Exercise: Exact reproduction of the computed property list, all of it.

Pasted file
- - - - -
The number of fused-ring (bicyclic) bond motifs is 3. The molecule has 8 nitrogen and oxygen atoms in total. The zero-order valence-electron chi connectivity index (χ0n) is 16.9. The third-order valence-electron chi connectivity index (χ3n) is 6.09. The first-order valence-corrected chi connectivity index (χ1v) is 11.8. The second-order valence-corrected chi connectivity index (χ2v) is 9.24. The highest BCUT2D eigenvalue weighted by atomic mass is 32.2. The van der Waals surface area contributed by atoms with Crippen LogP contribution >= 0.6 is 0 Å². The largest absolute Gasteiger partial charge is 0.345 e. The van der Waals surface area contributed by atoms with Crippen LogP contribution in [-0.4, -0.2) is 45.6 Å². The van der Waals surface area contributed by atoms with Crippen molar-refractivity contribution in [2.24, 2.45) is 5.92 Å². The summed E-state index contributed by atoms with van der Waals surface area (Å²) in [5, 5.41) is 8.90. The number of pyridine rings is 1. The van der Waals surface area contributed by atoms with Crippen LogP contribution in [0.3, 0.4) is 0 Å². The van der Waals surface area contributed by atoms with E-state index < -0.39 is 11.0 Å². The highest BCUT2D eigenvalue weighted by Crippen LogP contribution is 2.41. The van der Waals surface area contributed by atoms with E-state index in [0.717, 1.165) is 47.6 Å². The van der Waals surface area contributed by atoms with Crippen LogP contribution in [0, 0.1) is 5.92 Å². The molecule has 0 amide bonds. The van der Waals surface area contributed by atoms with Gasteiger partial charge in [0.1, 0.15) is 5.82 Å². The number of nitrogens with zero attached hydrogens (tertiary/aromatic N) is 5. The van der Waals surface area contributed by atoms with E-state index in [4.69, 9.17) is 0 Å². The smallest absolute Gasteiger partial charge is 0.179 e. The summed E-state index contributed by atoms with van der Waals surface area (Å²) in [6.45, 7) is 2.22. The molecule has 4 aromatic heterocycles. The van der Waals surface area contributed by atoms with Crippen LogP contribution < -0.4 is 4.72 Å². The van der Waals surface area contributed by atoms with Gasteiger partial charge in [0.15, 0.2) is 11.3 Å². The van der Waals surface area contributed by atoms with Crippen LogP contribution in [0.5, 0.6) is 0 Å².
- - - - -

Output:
The number of fused-ring (bicyclic) bond motifs is 3. The molecule has 8 nitrogen and oxygen atoms in total. The zero-order valence-electron chi connectivity index (χ0n) is 16.9. The third-order valence-electron chi connectivity index (χ3n) is 6.09. The first-order valence-corrected chi connectivity index (χ1v) is 11.8. The second-order valence-corrected chi connectivity index (χ2v) is 9.24. The highest BCUT2D eigenvalue weighted by atomic mass is 32.2. The van der Waals surface area contributed by atoms with Crippen LogP contribution >= 0.6 is 0 Å². The largest absolute Gasteiger partial charge is 0.345 e. The van der Waals surface area contributed by atoms with Crippen LogP contribution in [-0.4, -0.2) is 45.6 Å². The van der Waals surface area contributed by atoms with Crippen molar-refractivity contribution in [2.24, 2.45) is 5.92 Å². The summed E-state index contributed by atoms with van der Waals surface area (Å²) in [5, 5.41) is 8.90. The number of pyridine rings is 1. The van der Waals surface area contributed by atoms with Crippen LogP contribution in [0.3, 0.4) is 0 Å². The van der Waals surface area contributed by atoms with E-state index < -0.39 is 11.0 Å². The highest BCUT2D eigenvalue weighted by Crippen LogP contribution is 2.41. The van der Waals surface area contributed by atoms with E-state index in [0.717, 1.165) is 47.6 Å². The van der Waals surface area contributed by atoms with Crippen LogP contribution in [0, 0.1) is 5.92 Å². The molecule has 0 amide bonds. The van der Waals surface area contributed by atoms with Gasteiger partial charge in [0.1, 0.15) is 5.82 Å². The number of nitrogens with zero attached hydrogens (tertiary/aromatic N) is 5. The van der Waals surface area contributed by atoms with E-state index in [4.69, 9.17) is 0 Å². The smallest absolute Gasteiger partial charge is 0.179 e. The summed E-state index contributed by atoms with van der Waals surface area (Å²) in [6.45, 7) is 2.22. The molecule has 4 aromatic heterocycles. The van der Waals surface area contributed by atoms with Crippen LogP contribution < -0.4 is 4.72 Å². The van der Waals surface area contributed by atoms with Gasteiger partial charge in [0.15, 0.2) is 11.3 Å². The van der Waals surface area contributed by atoms with Crippen LogP contribution in [0.5, 0.6) is 0 Å².